Tuesday, September 12, 2006

Primary Day in Wisconsin

Today on the way home from work I stopped at the Keystone Town Hall to place my primary votes. The ballots are still paper with a pen to mark the little circles. I felt like I was taking a standardized test. In Wisconsin one must pick a party and only vote for candidates in that party. So I only focused on the Democrats that were running for office. Here were the choices I had and my picks in bold:

Attorney general:
Kathleen Falk and Incumbent Peggy A. Lautenschlager

US Senate:
Incumbent Herb Kohl and Ben Masel (I emailed Kohl after he gave Bush the go-ahead for the war and told him I would not vote for him-I'm making a point)

Secretary of State:
Incumbent Doug La Follette and Scot Ross

74th Assembly:
Incumbent Gary Sherman was unopposed

State Senate District 25
Incumbent Bob Jauch and Gary Kauther

Bayfield County Sheriff:
Incumbent Bob Follis and Mark Pope

There were also a handful of Democrat incumbents for local offices that were unopposed.

The two races that may be close are the Attorney General race and our local sheriff race.

Sunday, September 10, 2006

Wonderful Apple Harvest

This year is shaping up for a great apple harvest here in the northland. The orchards are doing much better than the last few previous years. The wild apple crop is pretty good too-which of course is what I take advantage of. About a qurter of a mile from my house, past the catholic church, is an old farmstead. One can still make out some old barns or sheds, but no decent buildings still stand. There is however, about a dozen apple trees and numerous plum trees. This weekend I set out with a bag, five gallon bucket, and my camera. Although the orchard is not maintained and overgrown it has some great fruit.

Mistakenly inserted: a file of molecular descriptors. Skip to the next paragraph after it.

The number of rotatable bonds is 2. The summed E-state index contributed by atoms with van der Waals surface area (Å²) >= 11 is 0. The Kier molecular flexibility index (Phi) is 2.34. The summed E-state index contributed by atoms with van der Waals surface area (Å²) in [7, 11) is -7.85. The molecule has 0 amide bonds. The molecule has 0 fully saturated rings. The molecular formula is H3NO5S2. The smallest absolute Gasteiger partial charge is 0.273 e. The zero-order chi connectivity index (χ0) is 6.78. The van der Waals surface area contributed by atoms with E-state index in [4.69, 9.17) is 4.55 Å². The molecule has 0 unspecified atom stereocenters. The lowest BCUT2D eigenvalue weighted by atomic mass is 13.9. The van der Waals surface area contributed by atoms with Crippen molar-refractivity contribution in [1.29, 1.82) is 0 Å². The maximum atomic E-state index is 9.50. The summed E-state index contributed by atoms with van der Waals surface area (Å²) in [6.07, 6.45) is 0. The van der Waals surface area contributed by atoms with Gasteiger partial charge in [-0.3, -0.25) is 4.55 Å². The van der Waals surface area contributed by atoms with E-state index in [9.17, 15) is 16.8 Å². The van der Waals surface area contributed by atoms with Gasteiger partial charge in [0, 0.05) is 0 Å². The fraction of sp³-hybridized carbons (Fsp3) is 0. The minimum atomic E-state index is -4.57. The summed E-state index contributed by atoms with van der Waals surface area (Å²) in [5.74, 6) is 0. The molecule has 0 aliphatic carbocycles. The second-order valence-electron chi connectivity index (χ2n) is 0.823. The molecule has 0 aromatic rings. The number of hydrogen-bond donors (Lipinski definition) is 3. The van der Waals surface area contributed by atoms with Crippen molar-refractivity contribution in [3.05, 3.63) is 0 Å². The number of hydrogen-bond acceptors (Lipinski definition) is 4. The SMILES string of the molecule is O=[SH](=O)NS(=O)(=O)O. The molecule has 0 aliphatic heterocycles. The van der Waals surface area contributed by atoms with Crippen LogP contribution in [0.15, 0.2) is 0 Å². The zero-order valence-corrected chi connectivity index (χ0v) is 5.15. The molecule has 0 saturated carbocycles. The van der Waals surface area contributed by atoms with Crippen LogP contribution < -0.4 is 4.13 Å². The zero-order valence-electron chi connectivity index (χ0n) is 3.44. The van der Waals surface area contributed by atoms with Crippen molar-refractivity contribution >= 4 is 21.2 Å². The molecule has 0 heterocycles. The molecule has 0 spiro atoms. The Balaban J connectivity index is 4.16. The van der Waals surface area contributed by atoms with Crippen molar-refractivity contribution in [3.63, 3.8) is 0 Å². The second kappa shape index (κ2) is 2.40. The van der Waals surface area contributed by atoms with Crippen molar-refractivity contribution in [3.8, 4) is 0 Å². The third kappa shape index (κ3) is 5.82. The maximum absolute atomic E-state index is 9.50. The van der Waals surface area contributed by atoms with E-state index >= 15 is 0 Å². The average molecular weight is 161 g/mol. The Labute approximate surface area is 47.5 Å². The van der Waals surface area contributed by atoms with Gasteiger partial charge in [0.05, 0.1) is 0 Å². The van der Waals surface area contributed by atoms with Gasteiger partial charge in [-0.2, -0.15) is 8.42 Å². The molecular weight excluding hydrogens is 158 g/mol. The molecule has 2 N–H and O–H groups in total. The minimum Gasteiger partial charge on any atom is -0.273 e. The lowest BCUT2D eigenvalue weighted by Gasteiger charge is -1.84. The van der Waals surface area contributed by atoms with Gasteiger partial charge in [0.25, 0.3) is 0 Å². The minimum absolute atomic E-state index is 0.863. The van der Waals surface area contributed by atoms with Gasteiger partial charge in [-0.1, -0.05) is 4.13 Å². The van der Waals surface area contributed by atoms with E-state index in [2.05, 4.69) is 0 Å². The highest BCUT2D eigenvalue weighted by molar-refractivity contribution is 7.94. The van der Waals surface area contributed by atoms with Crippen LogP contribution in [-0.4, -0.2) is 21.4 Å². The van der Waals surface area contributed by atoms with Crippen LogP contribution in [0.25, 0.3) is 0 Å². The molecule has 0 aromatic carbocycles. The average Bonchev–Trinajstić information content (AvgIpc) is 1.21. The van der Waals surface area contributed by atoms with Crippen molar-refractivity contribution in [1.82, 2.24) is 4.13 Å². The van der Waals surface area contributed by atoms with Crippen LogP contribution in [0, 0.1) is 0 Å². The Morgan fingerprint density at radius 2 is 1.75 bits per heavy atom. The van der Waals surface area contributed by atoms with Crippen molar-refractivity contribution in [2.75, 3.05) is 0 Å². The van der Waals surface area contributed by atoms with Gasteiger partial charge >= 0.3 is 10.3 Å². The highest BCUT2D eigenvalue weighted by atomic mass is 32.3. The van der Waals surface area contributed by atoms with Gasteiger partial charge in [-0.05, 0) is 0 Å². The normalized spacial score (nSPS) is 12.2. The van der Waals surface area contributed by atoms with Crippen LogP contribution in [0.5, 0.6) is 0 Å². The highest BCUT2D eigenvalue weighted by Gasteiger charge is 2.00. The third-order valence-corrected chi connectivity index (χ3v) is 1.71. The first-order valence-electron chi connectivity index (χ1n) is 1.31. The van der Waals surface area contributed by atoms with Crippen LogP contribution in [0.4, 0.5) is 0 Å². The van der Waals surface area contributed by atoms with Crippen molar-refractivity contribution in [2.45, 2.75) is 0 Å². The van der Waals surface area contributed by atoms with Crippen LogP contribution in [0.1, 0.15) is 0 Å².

Within no time I had a bucket full of apples and a bag full of plums. I guess I'll have to go back for more later.

Ah, but the fun doesn't stop there. The best part of wild foraging is preserving the bounty. Today the specialty was an apple-plum spread. I took a bunch of the small tart apples, cut them in half and boiled them with some plums. Then I pushed the contents through a sieve to get a nice thick pulp. I then cooked the pulp with about two cups of honey and a cup of maple sugar until I got a lovely thick red sauce.
After getting burnt a couple of times from the spattering sauce, I put the spread into jars and put them in the water bath.
And finally the finished product.
I had some on my toast tonight and it came out pretty well. I may have some holiday gifts to pass out after all.

Monday, September 04, 2006

Hunting for Agates on Minnesota's North Shore

Lake Superior has some of the most scenic coast line I've seen. This weekend I made a trip north of Duluth to do some hiking and beach combing. Beaver Bay is an ideal place to hunt for agates.